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Toile La La is a research blog for fashion design, ART, history, and creativity in every shape, form, and fashion. stitcht collage, jennifer hawkins hock - june 2016

Wednesday, October 26, 2016

Rescued Sewing Pattern

Proof of my sewing pattern fondness - this scruffy, bandaged old Simplicity:
rescued sewing pattern - Toile La La


Yesterday, I once again professed my love of old sewing patterns - for their illustrations, instructions, and too - little bits of the human touch, such as the handwriting on this one. Notice the consistency of the letter "t" - uncrossed, at the end of the words "fit", "skirt", and "it". And aren't those shoes rather appealing... but the main reason I purchased this pattern (for 10 cents!) was the collar - described as "Italian-type". So feminine, like leaves framing a flower bud. Ironically, the formerly most-coveted component of the pattern - the skirt, is gone. You'll see the pattern owner's writing which says, "Very good skirt. I think you will like it! Easy to make! I want this back when you are through with it." So, perhaps either the original owner or the borrower decided to keep just the skirt pattern pieces.

Tuesday, October 25, 2016

An Exercise in Spontaneity

I'm writing about spontaneity today - as it came to mind in my observation of what I know at this moment due to life and memory, compared to what is known due to googling, reading, or research. I emerged from deep thought regarding my love of research regarding garment construction and fashion history - which resulted from an overheard conversation in a used bookstore. (I wasn't trying, they were talking very loudly.) Two ladies discussed their luck in avoiding the donation of boxes of sewing patterns - saying where would they have stored them and agreeing they're no good after someone's cut into them. Regarding their space, the first comment made sense. However, I truly LOVE examining a used sewing pattern - and know there are multitudes of other people who sew and feel the same. Here are the reasons: the illustrations are fashion history documentation, the instructions very often impart little sewing tricks many people have forgotten, the garment pattern shapes also document fashion history - such as collar shapes, pant widths, and dart location. Which leads to my theme of spontaneity: I began to wonder if there is a museum somewhere dedicated to the commercial sewing pattern - and namely, a museum not affiliated with any particular pattern company...but, first I wanted to think these thoughts without googling the answer - to relish in the spontaneity.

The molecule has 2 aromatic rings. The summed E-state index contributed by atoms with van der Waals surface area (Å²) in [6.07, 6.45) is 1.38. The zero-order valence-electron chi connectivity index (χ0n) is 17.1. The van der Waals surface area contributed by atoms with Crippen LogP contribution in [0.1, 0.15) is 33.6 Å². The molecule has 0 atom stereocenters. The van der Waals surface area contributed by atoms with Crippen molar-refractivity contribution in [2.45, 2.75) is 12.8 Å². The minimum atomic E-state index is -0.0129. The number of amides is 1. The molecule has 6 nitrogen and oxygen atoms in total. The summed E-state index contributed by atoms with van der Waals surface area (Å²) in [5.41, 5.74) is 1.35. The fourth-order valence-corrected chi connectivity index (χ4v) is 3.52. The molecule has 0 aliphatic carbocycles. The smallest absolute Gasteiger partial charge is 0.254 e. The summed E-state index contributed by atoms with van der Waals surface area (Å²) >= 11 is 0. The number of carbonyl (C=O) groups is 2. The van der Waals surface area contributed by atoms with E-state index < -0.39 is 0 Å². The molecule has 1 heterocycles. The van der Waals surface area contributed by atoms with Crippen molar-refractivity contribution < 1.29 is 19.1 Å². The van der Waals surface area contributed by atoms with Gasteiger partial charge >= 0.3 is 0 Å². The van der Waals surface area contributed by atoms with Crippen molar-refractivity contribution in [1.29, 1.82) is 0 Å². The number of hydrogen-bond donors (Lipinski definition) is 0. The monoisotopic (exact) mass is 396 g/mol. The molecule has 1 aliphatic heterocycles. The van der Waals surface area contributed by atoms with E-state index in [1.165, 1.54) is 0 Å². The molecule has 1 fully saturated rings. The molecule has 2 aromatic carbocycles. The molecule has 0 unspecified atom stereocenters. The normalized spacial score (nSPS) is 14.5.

Another cheer for spontaneity: I've switched my exercise routine to focus on dance and spontaneous movement in response to music. Following many many years of teaching various forms of fitness, there are a lot of movements stored in my kinetic memory - my own written and memorized libraries of routines set to music, as well as collected information from other proponents of fitness. However, after all those years (including several spent enthusiastically immersed in kickboxing, yoga, and Zumba), I've made the most important discovery about myself - music is my ultimate motivation. Fresh sound prompts fresh movement.